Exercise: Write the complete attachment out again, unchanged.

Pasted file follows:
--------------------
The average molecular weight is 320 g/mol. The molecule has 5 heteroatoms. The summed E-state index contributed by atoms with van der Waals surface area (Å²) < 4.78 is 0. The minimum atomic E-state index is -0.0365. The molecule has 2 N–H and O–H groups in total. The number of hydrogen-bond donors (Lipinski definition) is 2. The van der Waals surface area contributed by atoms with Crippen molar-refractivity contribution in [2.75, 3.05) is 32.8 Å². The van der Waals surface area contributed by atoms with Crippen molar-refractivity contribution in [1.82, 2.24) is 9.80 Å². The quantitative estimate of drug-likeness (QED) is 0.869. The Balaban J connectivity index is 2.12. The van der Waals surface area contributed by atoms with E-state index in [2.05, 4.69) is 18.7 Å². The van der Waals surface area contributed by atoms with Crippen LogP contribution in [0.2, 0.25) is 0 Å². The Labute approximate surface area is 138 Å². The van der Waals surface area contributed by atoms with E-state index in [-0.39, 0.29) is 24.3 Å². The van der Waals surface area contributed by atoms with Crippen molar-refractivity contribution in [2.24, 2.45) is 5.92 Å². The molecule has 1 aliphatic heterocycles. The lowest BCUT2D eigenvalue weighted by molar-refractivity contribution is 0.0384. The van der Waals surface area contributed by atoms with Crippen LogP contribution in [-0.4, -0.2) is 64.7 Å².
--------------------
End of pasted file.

The average molecular weight is 320 g/mol. The molecule has 5 heteroatoms. The summed E-state index contributed by atoms with van der Waals surface area (Å²) < 4.78 is 0. The minimum atomic E-state index is -0.0365. The molecule has 2 N–H and O–H groups in total. The number of hydrogen-bond donors (Lipinski definition) is 2. The van der Waals surface area contributed by atoms with Crippen molar-refractivity contribution in [2.75, 3.05) is 32.8 Å². The van der Waals surface area contributed by atoms with Crippen molar-refractivity contribution in [1.82, 2.24) is 9.80 Å². The quantitative estimate of drug-likeness (QED) is 0.869. The Balaban J connectivity index is 2.12. The van der Waals surface area contributed by atoms with E-state index in [2.05, 4.69) is 18.7 Å². The van der Waals surface area contributed by atoms with Crippen LogP contribution in [0.2, 0.25) is 0 Å². The Labute approximate surface area is 138 Å². The van der Waals surface area contributed by atoms with E-state index in [-0.39, 0.29) is 24.3 Å². The van der Waals surface area contributed by atoms with Crippen molar-refractivity contribution in [2.24, 2.45) is 5.92 Å². The molecule has 1 aliphatic heterocycles. The lowest BCUT2D eigenvalue weighted by molar-refractivity contribution is 0.0384. The van der Waals surface area contributed by atoms with Crippen LogP contribution in [-0.4, -0.2) is 64.7 Å².